After teaching an unnecessarily confusing lesson the other day I have decided to write a piece about how to learn a martial art.
During the lesson I taught some things that were a little too complex for some of the students in the class. These things were not conducive to the learning process and could have been detrimental to learning. Having realised this (not on my own) I shall write how to learn a martial art and be sure to keep all future lessons in keeping with the needs of the student.
Learning a martial art is a long and difficult process. It requires dedication from the student at an individual level and only you can bring yourself to the end of the road. Having said that it is the responsibility of the teacher to guide the student down the correct path to best benefit them.
The important thing to remember is that it is a long road. A short while ago I had a revelation in my own training and came up with the saying 'You don't have any of it until you have all of it'. This means that although there will be stages of your training where you will feel confident that you can survive in an altercation in the street, defeat an opponent in a competition or know kung fu, until you have mastered the martial art you have chosen there is always the possibility that one person can execute the one technique that you do not yet have an answer for.
It is very important in martial arts to learn the basics first. The stance, how to step correctly, how to punch correctly and how to defend correctly. This is why we have forms and drills. They are to teach the student correct application of their bodies as well as their techniques. This is also why we have the motto of 'train slow learn fast, train fast learn slow'. If you try to jump in too deep too early you will not have proper control of yourself and therefore will not have proper control of the situation. As you know the key to martial arts is control of the situation, that is what we train for.
Our syllabus is structured to teach the student the basics of fighting before moving them on to the Chi Sau (Energy arms) element of training. The Chi Sau training is merely a tool to allow the student a tactical advantage in controlling a situation in that they can know where they and their opponent are without using their eyes but instead by using their tactile responses.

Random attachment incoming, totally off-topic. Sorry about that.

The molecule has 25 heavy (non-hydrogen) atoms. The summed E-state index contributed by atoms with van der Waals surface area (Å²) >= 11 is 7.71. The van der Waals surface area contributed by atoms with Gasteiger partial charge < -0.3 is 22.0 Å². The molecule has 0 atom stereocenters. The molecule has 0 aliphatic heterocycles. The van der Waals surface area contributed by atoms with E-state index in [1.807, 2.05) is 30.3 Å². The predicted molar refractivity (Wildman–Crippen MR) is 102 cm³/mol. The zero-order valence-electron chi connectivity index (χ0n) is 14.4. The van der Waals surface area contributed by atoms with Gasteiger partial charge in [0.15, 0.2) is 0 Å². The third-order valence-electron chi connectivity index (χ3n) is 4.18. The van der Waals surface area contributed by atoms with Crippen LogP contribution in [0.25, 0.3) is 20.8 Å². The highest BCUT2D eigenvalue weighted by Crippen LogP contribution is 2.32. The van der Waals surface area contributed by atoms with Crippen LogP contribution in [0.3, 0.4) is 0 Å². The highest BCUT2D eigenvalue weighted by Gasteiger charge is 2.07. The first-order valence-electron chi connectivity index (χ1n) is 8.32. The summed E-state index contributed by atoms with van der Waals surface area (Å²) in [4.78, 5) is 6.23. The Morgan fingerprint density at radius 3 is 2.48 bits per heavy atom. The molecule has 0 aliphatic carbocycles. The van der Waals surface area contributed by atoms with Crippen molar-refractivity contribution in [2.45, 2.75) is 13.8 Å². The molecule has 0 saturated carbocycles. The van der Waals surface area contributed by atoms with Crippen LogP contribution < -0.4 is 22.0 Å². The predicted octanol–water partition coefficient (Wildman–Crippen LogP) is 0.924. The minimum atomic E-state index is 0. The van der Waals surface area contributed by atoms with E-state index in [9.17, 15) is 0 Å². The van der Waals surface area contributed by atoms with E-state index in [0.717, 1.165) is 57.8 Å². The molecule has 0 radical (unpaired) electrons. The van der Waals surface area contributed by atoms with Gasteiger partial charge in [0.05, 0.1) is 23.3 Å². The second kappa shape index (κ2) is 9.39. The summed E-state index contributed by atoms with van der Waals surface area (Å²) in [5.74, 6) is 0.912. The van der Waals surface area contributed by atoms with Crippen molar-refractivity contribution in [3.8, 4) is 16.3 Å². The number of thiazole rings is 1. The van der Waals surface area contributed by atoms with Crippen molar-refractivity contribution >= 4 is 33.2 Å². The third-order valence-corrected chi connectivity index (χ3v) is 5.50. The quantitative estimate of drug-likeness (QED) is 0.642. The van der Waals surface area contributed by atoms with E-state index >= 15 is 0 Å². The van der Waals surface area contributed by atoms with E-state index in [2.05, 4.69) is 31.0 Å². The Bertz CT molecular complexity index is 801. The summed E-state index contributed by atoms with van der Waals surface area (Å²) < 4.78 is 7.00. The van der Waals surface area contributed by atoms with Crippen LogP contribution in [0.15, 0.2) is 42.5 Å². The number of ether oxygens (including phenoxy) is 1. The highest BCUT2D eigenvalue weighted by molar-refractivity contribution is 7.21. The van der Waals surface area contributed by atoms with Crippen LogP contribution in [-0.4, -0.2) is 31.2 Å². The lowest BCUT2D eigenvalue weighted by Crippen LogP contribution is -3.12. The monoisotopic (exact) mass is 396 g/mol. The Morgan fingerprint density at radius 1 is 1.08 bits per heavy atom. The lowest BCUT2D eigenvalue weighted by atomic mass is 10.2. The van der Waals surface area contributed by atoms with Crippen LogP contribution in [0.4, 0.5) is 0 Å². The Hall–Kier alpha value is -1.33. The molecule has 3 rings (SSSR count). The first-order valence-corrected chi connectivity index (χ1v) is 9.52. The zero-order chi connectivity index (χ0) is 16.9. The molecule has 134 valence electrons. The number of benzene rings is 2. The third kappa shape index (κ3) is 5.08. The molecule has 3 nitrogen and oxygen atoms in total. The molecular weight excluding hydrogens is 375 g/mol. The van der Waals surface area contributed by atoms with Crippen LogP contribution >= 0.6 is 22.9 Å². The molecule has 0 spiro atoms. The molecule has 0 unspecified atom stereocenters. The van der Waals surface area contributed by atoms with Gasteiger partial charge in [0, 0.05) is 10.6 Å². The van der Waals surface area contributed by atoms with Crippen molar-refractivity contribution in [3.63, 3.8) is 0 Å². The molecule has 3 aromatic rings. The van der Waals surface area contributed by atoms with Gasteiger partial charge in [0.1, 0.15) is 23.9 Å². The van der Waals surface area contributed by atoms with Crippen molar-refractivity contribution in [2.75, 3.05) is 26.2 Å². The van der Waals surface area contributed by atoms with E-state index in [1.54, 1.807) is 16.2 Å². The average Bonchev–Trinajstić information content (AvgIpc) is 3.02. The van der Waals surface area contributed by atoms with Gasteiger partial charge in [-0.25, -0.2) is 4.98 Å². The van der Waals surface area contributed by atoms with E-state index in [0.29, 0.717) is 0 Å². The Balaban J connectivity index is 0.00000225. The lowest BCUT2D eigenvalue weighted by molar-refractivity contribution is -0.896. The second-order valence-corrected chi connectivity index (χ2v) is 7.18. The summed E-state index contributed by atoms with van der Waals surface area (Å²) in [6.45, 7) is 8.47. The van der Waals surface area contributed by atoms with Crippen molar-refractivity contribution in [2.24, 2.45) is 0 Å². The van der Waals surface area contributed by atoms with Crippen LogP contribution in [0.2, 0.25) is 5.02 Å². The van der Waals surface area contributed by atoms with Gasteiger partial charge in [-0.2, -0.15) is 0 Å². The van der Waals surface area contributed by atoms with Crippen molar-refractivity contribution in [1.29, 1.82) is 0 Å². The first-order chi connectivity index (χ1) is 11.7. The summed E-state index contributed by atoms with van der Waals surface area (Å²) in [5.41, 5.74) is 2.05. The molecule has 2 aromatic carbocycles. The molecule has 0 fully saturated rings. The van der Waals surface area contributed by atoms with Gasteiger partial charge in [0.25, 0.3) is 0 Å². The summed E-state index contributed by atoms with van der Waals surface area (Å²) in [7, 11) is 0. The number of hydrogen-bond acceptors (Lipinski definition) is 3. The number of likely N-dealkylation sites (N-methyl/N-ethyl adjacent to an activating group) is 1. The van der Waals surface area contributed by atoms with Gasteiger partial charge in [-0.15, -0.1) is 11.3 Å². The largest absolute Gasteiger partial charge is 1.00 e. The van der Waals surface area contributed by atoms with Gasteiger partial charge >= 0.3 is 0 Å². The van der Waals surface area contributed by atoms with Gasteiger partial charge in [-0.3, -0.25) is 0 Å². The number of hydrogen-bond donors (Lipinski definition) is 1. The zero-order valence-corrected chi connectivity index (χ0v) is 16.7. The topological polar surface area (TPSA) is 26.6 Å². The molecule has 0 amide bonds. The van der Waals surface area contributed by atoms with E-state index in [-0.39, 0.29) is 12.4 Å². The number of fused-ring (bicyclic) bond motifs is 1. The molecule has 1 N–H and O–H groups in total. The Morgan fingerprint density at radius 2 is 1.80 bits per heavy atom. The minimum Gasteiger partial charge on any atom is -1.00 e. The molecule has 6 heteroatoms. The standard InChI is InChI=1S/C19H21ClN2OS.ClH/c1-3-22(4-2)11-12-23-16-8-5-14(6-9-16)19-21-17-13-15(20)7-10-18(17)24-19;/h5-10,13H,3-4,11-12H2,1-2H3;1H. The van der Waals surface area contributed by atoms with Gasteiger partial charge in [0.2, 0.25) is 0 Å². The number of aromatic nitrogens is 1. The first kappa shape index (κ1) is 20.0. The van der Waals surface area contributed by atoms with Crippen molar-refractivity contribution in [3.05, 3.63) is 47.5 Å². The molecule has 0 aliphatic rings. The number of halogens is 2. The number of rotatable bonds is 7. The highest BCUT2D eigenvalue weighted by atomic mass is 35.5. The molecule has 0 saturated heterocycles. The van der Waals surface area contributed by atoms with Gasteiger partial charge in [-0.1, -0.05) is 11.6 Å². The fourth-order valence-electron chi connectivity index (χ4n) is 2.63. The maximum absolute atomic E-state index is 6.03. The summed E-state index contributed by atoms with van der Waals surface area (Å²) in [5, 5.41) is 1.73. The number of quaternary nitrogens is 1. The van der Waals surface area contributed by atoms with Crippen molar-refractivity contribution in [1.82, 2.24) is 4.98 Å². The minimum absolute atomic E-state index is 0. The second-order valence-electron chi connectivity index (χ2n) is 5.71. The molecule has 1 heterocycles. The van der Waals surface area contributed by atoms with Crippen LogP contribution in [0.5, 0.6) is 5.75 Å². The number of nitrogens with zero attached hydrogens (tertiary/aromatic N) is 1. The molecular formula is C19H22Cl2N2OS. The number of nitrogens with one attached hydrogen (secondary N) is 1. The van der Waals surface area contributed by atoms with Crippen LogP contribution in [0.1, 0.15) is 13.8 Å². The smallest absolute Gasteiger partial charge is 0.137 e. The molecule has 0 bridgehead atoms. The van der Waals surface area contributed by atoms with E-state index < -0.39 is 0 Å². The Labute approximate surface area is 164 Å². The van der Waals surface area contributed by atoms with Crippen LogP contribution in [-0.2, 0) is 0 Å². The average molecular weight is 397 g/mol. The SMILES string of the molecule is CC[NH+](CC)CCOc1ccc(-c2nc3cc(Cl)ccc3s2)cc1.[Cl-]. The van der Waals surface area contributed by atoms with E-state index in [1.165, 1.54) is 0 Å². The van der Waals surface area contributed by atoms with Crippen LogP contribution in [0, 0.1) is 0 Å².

When training it is vital that you learn the basics well. These are the foundations of everything that you will build on top of them. As well as being a good and solid foundation, learning the basics well will develop the habit of learning everything well. This is for your own benefit and bear in mind that your kung fu is only for you and only you can make it happen.
The way to learn a martial art is;
- To train well and to the best of your ability at all times.
- Be mindful of yourself and learn to listen to what your body is telling you.
- Train only for yourself and do not concern yourself with the others around you.
- Be patient, the road is long but the benefits are worth the time and effort put into it.
- Take it to the end, you will gain nothing for giving up halfway through.
- Allow your teacher to guide you but correct him if you feel he is taking you on the wrong path or onto a path for which you do not feel ready.
- Learn to understand the science of the art you learn this will give you a deeper understanding of why you do what you do.
- Play with what you have learned try it out in different ways and see what may be done with it.
I think my next blog will be some of the quotes that have inspired me throughout my own training.